May 31, 1992 – Charles Nagy Win, Steve Olin Save
Before John Rocker played Twisted Sister, Chris Perez was the Firestarter, Andrew Miller told hitters to “Beat it,” and before Cody Allen reminded batters that “God’s Gonna Cut You Down” there was the Yellow Submarine. The Municipal Stadium organist would pipe up with a few bars of the Beatles jaunty classic as Steve Olin made his way from the bullpen to the mound.
Much like hockey goalies, closers have always been a bit different. Pitchers with short memories, and more than a few eccentricities probably because they only make the news when they fail.
Steve Olin came to the Indians via the 16th round of the 1987 amatuer draft. Since high school, various coaches had tried to get him to change his delivery and focus on a more traditional pitching style. Olin always insisted that he would make it with the submarine delivery that he felt comfortable with–he said that he learned it skipping stones as a child–or he would not make it at all.
By 1992, Olin was effectively the Indians closer, although manager Mike Hargrove had reservations about using Olin against left-handed hitters.
Charles Nagy was matched up with Jim Abbott for this Sunday afternoon game in Anaheim. Nagy. With the bases full of Angels in the bottom of the first, Rene Gonzales grounded out to second and the only out was the force at second. Two runs scored to put the Tribe in an early hole.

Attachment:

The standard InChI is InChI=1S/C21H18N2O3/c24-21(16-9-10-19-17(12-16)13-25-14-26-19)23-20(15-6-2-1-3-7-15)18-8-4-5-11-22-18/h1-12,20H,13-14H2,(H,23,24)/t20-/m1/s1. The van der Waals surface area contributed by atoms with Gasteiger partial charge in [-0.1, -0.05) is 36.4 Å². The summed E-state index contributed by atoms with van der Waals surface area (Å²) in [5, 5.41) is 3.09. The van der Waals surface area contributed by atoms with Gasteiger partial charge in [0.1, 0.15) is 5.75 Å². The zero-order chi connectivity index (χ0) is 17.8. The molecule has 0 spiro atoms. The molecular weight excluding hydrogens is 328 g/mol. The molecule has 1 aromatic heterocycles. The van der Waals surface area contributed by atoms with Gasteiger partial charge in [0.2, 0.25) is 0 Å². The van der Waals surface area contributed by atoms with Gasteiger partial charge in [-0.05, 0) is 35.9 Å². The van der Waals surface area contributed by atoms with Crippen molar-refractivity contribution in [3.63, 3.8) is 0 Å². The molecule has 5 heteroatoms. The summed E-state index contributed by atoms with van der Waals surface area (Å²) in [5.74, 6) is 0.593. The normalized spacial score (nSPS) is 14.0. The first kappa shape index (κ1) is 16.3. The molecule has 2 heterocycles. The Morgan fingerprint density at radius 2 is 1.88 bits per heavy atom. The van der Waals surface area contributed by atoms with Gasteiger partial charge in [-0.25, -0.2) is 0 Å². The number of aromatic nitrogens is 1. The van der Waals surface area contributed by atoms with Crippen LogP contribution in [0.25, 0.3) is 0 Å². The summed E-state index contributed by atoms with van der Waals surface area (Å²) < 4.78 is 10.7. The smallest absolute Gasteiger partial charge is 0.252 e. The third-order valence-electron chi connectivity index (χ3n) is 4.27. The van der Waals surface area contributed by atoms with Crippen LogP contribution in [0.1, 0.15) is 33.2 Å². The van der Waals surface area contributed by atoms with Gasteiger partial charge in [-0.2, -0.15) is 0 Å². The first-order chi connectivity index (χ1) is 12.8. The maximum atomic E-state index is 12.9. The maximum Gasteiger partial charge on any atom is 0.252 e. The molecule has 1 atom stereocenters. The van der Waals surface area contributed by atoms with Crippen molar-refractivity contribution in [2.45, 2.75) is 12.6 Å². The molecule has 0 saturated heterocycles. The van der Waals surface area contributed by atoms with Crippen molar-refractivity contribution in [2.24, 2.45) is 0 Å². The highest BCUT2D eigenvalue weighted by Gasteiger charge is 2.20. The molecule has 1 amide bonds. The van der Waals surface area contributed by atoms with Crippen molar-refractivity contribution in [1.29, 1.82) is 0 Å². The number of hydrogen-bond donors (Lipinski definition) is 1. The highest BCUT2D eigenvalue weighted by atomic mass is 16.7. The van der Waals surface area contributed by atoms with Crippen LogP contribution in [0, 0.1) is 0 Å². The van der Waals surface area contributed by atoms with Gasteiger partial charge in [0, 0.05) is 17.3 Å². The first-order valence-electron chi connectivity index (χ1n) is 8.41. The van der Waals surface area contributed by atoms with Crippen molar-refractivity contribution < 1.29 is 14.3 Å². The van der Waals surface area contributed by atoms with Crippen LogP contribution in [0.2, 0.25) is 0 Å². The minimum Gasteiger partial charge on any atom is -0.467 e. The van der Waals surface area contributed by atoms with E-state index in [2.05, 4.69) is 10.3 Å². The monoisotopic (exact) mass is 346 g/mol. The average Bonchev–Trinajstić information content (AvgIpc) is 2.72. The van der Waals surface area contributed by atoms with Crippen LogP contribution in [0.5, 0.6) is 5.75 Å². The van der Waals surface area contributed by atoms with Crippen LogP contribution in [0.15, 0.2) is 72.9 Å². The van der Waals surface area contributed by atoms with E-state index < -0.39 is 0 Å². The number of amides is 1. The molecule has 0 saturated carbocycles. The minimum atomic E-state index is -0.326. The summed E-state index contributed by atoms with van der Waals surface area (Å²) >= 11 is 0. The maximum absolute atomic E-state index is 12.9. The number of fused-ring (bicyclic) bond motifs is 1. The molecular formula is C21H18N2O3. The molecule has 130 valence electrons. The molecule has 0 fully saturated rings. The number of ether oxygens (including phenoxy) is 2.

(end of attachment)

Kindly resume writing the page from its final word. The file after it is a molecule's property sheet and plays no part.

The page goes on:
The Indians tied it up on two unearned runs in the top of the second. Both pitchers settled in after this point. Ultimately Nagy would go seven innings, giving up five hits, four walks and only the two runs noted above.
Abbott pitched seven innings, giving up seven hits, while recording four strikeouts. Carlos Baerga would drive in the Indians final two runs on a single in the top of the 5th and a fielder’s choice in the top of the 7th.
Olin was brought in to face Angel’s catcher Lance Parrish. On his fourth pitch, Parrish grounded into a game-ending double play off one of Olin’s submarine sliders. Olin got his 10th save of the season as the Tribe secured the 4-3 victory.
By season’s end, Olin saved 29 games out of 36 opportunities. He set a club record with 72 appearances by a right-handed pitcher while posting an ERA of 2.34. Indians GM John Hart once remarked, “He had the heart of a lion, the guts of a burglar. He courageously threw that fringe stuff up there and got people out.”
Prior to the 1993 season, the Indians had only one off day built into their Spring Training schedule on March 22. Olin, Bob Ojeda, and strength coach Fernando Montes visited newly-signed reliever Steve Crews property on Lake Nellie near Winter Haven. Tragically, all three pitchers were involved in a boat accident after the cookout. Olin and Crews passed away from injuries sustained when the boat struck a neighbor’s dock.
Charles Nagy was particularly affected by the loss of the two young pitchers who treated him as something of a mentor, so it seemed appropriate to note this game which was one of two where Nagy was credited with the victory and Olin with the save.
Honorable Mention Loss: June 4, 1974 – 10 Cent Beer Night